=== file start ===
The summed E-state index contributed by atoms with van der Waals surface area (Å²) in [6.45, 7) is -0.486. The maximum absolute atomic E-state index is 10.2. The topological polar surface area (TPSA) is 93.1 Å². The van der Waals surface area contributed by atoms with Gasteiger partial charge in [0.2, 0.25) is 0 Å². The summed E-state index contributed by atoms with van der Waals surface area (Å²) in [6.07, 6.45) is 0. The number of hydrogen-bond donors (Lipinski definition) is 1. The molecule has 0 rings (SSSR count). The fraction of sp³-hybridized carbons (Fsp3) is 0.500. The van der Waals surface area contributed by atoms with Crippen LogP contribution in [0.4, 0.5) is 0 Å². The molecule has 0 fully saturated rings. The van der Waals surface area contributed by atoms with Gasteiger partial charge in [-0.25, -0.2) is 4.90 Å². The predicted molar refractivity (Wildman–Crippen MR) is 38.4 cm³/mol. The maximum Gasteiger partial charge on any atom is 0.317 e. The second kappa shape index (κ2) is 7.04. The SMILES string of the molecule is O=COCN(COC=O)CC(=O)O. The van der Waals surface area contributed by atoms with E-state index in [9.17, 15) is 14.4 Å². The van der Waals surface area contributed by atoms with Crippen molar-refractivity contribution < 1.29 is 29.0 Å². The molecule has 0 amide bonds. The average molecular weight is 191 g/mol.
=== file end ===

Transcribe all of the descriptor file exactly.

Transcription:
The summed E-state index contributed by atoms with van der Waals surface area (Å²) in [6.45, 7) is -0.486. The maximum absolute atomic E-state index is 10.2. The topological polar surface area (TPSA) is 93.1 Å². The van der Waals surface area contributed by atoms with Gasteiger partial charge in [0.2, 0.25) is 0 Å². The summed E-state index contributed by atoms with van der Waals surface area (Å²) in [6.07, 6.45) is 0. The number of hydrogen-bond donors (Lipinski definition) is 1. The molecule has 0 rings (SSSR count). The fraction of sp³-hybridized carbons (Fsp3) is 0.500. The van der Waals surface area contributed by atoms with Crippen LogP contribution in [0.4, 0.5) is 0 Å². The molecule has 0 fully saturated rings. The van der Waals surface area contributed by atoms with Gasteiger partial charge in [-0.25, -0.2) is 4.90 Å². The predicted molar refractivity (Wildman–Crippen MR) is 38.4 cm³/mol. The maximum Gasteiger partial charge on any atom is 0.317 e. The second kappa shape index (κ2) is 7.04. The SMILES string of the molecule is O=COCN(COC=O)CC(=O)O. The van der Waals surface area contributed by atoms with E-state index in [9.17, 15) is 14.4 Å². The van der Waals surface area contributed by atoms with Crippen molar-refractivity contribution < 1.29 is 29.0 Å². The molecule has 0 amide bonds. The average molecular weight is 191 g/mol.